Unai Emery - A sacking that came too late

Unai Emery - A sacking that came too late

Unai Emery has become the third managerial casualty of the Premier League season, following a run of seven matches without victory. Any manager would come under pressure after such results, but at a top-six club like Arsenal, it is unforgivable. Regular watchers of the Gunners will attest that this decision has been coming for a long time, with many supporters wanting a managerial change in the summer.

Last season was a nearly season for the Spanish manager, as he led Arsenal to 5th and the Europa League final. His brief would have been to return to the Champions League and he came close to qualifying in two different competitions. That was a sliding doors moment for Emery, but he was somewhat fortunate that he did get as close as he did according to underlying performance indicators.

According to Understat, the expected goals (xG) of Arsenal last season was 64.80 and the xG conceded was 57.30. Over the course of the season, they scored 73 times and conceded only 51. If they hadn’t overachieved at both ends of the pitch, the Gunners could have finished in 7th according to the xG table produced on the site. This would have seen them finish below newly-promoted Wolves. If that had been the case, it is highly likely that Emery wouldn’t have been given a second season.
The end of the season was a particular worry for supporters, as they were well set to finish in the Champions League places, despite their perceived luck. They took only five points from a possible 15 available in the last five Premier League matches. Ultimately, they missed out on the top four by a single point and that failing has to be attributed to Emery. Their collapse in the Europa League final was another huge red flag that was ignored by the hierarchy.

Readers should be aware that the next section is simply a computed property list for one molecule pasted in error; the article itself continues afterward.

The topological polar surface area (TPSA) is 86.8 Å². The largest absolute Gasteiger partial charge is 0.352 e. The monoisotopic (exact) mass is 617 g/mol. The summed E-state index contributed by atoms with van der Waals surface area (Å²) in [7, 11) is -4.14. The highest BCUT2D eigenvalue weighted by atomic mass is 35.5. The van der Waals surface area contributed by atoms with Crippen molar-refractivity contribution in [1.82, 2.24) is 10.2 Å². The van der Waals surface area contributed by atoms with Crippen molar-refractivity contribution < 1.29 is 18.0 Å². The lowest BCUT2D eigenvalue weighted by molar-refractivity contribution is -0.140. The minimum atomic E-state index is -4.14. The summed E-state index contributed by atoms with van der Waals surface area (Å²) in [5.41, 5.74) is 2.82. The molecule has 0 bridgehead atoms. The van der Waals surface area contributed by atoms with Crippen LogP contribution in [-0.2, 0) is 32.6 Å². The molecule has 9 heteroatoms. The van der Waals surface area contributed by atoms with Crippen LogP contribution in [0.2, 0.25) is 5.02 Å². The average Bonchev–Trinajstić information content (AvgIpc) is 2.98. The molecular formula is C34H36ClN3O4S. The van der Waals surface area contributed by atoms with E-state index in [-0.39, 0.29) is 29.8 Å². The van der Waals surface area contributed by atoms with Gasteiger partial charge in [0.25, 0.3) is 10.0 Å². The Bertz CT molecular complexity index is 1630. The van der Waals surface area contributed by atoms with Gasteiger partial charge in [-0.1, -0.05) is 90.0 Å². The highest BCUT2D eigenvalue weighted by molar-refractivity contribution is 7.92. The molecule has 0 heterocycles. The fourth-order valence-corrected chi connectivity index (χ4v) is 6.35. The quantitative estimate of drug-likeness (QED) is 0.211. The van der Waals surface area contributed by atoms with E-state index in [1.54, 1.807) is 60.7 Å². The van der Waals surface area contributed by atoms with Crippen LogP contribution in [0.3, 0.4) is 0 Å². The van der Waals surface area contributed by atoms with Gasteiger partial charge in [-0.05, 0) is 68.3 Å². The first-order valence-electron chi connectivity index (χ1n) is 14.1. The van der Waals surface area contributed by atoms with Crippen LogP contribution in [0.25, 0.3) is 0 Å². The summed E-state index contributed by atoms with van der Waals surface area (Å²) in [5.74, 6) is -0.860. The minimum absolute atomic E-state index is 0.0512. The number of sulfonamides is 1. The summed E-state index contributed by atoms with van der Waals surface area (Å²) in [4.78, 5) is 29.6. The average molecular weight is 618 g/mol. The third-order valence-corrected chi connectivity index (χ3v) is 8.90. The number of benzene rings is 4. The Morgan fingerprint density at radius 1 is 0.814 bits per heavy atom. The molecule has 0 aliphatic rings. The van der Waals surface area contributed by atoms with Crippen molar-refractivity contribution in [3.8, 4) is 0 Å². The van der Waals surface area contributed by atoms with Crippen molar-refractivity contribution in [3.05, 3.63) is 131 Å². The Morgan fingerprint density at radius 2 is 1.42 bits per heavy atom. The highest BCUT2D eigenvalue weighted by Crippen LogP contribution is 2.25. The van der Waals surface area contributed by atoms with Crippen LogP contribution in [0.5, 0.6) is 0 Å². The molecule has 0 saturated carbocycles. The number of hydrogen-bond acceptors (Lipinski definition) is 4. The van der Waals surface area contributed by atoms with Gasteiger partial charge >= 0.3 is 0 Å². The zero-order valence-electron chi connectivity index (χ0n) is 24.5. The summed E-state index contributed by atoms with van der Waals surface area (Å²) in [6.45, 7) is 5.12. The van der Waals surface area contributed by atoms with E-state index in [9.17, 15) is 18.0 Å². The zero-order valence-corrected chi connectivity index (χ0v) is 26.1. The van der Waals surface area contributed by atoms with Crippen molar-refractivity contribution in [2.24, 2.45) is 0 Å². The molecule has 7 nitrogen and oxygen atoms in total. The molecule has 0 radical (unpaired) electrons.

There was hope that Emery would be more comfortable and effective in his second season, with a few key additions to the squad. However, the performances have been even worse as best evidenced by the recent winless run. Last weekend, Southampton had 21 shots to Arsenal’s 12 in the 2-2 at the Emirates Stadium. More damaging than that, the visitors created five big chances to the home side’s two. If Saints had been more clinical, it could have been an even more embarrassing result to a team in the relegation zone.
At the time of writing, Arsenal are conceding an average of 16.85 shots per game. Only four more teams have conceded a higher average across Europe’s top five leagues, which is a huge worry for a team expecting to compete for Champions League qualification. A further red flag is that they have an xG conceded of 21.04 this season. In Understat’s expected goals league table for the 2019/20 campaign, they have the Gunners in the bottom half, therefore, they are once again earning more points than the performance indicators suggest that they should.
It is rare for a managerial sacking to be met with wide approval, but there hasn’t been one notable figure to come out in support of Unai Emery. This is a managerial change that should have been made earlier, but supporters will be relieved that the club have now pulled the trigger.
The next decision will be a big one. Arsenal can’t afford to follow Manchester United and be a club that makes regular managerial changes. They need to find the right person to rebuild the club following the reign of Arsene Wenger. There is the basis of a good squad and money available to strengthen further. This season may be a write off, but the performances on the pitch should improve following this decision. They can hardly get worse.